By Kelly Gorkoff, Criminal Justice Studies, UWFA Communications Committee
Welcome to Marlboro country.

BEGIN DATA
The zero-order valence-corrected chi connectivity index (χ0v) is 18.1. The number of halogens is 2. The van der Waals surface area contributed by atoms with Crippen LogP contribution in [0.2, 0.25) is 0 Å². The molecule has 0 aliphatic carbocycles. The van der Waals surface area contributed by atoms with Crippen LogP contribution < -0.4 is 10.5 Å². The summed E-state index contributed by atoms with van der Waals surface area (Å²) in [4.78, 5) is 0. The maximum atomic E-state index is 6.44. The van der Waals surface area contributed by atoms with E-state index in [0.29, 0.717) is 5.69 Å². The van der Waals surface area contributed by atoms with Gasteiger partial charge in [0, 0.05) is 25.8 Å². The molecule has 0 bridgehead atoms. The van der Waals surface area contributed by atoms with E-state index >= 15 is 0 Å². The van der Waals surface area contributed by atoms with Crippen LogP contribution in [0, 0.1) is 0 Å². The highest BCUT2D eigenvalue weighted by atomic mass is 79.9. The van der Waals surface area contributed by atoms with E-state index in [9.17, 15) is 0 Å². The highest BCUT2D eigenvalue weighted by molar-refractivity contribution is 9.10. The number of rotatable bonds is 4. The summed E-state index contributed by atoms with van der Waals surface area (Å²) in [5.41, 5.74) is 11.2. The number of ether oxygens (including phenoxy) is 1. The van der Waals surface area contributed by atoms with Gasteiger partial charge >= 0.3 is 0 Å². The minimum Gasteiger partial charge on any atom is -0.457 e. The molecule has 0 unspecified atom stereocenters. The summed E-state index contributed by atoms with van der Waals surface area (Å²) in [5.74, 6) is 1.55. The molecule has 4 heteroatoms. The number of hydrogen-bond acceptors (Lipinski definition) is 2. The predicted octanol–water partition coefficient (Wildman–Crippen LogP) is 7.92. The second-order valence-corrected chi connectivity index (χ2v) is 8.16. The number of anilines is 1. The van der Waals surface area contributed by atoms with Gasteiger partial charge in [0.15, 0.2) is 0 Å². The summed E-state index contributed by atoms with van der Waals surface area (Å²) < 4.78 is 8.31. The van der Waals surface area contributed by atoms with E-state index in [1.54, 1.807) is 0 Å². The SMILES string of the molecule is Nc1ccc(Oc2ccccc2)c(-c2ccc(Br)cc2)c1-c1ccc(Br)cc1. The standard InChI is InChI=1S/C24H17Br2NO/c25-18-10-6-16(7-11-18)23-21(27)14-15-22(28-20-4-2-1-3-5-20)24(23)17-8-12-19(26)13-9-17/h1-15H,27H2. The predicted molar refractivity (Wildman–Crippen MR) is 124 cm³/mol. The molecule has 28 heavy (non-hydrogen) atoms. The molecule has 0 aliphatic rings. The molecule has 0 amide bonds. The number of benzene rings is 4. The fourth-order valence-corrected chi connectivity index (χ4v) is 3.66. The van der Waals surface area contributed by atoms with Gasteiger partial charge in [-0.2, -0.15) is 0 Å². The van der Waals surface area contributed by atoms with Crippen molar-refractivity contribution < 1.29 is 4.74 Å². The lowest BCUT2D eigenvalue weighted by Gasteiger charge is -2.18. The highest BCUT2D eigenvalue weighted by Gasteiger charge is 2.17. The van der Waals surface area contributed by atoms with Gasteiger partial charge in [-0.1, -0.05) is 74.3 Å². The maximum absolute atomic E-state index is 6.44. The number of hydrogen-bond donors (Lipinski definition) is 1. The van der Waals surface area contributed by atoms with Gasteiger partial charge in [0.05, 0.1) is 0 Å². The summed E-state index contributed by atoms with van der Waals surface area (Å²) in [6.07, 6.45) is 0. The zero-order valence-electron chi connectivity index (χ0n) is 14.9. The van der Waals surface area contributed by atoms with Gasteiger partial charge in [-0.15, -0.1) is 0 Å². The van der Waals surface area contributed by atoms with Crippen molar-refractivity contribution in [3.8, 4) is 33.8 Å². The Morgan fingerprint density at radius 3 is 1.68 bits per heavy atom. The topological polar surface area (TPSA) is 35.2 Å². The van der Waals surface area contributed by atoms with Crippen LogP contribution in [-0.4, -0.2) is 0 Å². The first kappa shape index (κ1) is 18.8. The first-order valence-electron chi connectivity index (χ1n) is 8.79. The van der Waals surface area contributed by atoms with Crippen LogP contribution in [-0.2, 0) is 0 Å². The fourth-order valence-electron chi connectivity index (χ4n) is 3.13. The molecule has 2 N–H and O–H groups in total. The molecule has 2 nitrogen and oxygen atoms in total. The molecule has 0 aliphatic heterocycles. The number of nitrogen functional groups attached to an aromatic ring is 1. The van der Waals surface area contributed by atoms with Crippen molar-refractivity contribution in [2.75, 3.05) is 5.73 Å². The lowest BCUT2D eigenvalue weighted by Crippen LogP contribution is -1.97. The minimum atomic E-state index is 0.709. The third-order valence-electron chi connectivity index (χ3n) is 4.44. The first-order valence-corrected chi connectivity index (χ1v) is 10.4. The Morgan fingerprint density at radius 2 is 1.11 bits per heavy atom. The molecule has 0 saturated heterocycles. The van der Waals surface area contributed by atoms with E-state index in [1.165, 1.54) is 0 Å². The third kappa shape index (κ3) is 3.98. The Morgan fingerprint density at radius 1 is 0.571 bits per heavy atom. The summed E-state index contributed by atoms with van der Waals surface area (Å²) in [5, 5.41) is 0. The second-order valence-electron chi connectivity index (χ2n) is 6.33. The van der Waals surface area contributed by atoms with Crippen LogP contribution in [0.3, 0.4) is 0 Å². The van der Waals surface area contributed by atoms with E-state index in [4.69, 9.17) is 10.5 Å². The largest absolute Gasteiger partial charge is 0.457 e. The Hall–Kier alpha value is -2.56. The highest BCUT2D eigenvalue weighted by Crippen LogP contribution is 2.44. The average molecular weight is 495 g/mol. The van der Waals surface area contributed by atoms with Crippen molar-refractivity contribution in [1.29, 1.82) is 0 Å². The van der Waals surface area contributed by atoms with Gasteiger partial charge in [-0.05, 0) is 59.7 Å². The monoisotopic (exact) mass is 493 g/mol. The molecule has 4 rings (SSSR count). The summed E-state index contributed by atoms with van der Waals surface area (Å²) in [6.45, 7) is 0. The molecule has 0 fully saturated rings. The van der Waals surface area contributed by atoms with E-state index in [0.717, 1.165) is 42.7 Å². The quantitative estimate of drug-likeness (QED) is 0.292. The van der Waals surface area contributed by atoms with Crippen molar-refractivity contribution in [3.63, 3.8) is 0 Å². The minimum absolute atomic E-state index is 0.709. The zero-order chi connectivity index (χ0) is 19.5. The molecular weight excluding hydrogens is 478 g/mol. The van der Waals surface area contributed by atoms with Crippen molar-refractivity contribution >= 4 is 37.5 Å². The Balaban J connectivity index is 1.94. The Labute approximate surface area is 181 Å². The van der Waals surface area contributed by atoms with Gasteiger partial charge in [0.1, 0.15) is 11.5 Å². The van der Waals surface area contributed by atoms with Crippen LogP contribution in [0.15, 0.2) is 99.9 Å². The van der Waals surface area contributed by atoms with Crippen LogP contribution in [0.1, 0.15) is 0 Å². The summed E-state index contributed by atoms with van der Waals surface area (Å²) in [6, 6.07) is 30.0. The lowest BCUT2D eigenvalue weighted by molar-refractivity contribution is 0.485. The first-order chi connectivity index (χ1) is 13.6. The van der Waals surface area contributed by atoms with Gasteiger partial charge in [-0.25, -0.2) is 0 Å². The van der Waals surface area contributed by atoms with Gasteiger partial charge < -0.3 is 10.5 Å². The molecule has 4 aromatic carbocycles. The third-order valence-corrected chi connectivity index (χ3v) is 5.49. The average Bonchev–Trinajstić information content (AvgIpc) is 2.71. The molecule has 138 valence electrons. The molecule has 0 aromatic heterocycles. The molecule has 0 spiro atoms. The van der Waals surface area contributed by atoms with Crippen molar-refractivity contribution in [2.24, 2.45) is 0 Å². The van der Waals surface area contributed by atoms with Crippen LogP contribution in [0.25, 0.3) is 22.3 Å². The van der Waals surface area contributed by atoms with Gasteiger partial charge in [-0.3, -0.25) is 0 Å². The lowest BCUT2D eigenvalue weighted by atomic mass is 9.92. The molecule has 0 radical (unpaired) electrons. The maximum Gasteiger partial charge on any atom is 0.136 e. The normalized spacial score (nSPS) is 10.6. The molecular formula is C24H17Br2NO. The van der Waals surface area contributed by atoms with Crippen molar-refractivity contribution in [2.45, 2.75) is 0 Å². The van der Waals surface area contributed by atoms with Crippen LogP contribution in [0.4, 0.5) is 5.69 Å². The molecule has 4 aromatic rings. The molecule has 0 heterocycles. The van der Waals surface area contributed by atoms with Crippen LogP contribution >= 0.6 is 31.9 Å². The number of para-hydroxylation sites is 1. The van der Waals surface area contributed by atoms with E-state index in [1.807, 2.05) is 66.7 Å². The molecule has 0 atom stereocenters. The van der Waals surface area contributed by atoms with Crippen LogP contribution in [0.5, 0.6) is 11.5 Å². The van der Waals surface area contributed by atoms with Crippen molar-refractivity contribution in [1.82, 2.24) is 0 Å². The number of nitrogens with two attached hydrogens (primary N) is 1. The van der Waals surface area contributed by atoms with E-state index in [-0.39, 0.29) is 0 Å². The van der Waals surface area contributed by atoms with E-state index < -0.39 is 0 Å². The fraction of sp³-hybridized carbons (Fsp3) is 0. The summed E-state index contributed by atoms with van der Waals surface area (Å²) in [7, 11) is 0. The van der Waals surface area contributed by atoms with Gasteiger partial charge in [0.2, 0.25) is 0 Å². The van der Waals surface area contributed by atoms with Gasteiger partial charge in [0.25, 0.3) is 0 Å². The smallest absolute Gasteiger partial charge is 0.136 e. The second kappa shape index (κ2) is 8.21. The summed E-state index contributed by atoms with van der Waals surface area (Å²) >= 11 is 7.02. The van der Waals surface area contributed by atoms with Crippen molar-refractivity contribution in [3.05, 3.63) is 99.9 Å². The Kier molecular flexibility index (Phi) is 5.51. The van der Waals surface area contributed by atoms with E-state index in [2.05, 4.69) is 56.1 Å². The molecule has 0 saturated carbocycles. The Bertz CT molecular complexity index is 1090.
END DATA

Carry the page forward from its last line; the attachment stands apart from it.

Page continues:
We are living firmly in marketable times. The swoosh, the arches, the ever-so-slightly bitten apple, the Starbucks Siren—the familiar logos of our time. These brands don’t just deliver information about the product, nor do they simply make us desire and demand it. Rather, they build an image or brand essence and we position ourselves in and through them, emotionally and materially. Brands work like semiotic messages. They ignite curiosity and encourage consumption. Remember, IBM isn’t selling computers; it’s selling business solutions. Are you a Mac or a PC? Whichever you are, Don’t leave home without it. And remember, Nothing comes between me and my Calvin’s. Branding is not just about catchy tag lines. It’s a much more complicated business. As the documentary Merchants of Cool reveals, branders manufacture the coolness of youth back to the young in a never-ending feedback loop. It becomes almost impossible to tell which came first: youth anger or the marketing of the angry teenager.